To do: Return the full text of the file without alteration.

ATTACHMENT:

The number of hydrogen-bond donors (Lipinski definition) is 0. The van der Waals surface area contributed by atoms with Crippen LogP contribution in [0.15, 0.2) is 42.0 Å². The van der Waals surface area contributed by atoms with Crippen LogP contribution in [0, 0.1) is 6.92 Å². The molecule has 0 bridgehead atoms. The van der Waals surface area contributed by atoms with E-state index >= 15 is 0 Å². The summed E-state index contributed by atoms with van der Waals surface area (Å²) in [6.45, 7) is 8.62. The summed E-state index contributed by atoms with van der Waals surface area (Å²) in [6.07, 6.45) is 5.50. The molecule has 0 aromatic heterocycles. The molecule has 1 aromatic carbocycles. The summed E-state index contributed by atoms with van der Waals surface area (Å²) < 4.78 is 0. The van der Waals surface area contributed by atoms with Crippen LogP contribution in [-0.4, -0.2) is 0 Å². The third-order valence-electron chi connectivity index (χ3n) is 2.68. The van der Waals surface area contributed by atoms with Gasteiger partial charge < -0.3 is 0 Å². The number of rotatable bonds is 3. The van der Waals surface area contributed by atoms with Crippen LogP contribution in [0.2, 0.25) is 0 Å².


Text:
The number of hydrogen-bond donors (Lipinski definition) is 0. The van der Waals surface area contributed by atoms with Crippen LogP contribution in [0.15, 0.2) is 42.0 Å². The van der Waals surface area contributed by atoms with Crippen LogP contribution in [0, 0.1) is 6.92 Å². The molecule has 0 bridgehead atoms. The van der Waals surface area contributed by atoms with E-state index >= 15 is 0 Å². The summed E-state index contributed by atoms with van der Waals surface area (Å²) in [6.45, 7) is 8.62. The summed E-state index contributed by atoms with van der Waals surface area (Å²) in [6.07, 6.45) is 5.50. The molecule has 0 aromatic heterocycles. The molecule has 1 aromatic carbocycles. The summed E-state index contributed by atoms with van der Waals surface area (Å²) < 4.78 is 0. The van der Waals surface area contributed by atoms with Crippen LogP contribution in [-0.4, -0.2) is 0 Å². The third-order valence-electron chi connectivity index (χ3n) is 2.68. The van der Waals surface area contributed by atoms with Gasteiger partial charge < -0.3 is 0 Å². The number of rotatable bonds is 3. The van der Waals surface area contributed by atoms with Crippen LogP contribution in [0.2, 0.25) is 0 Å².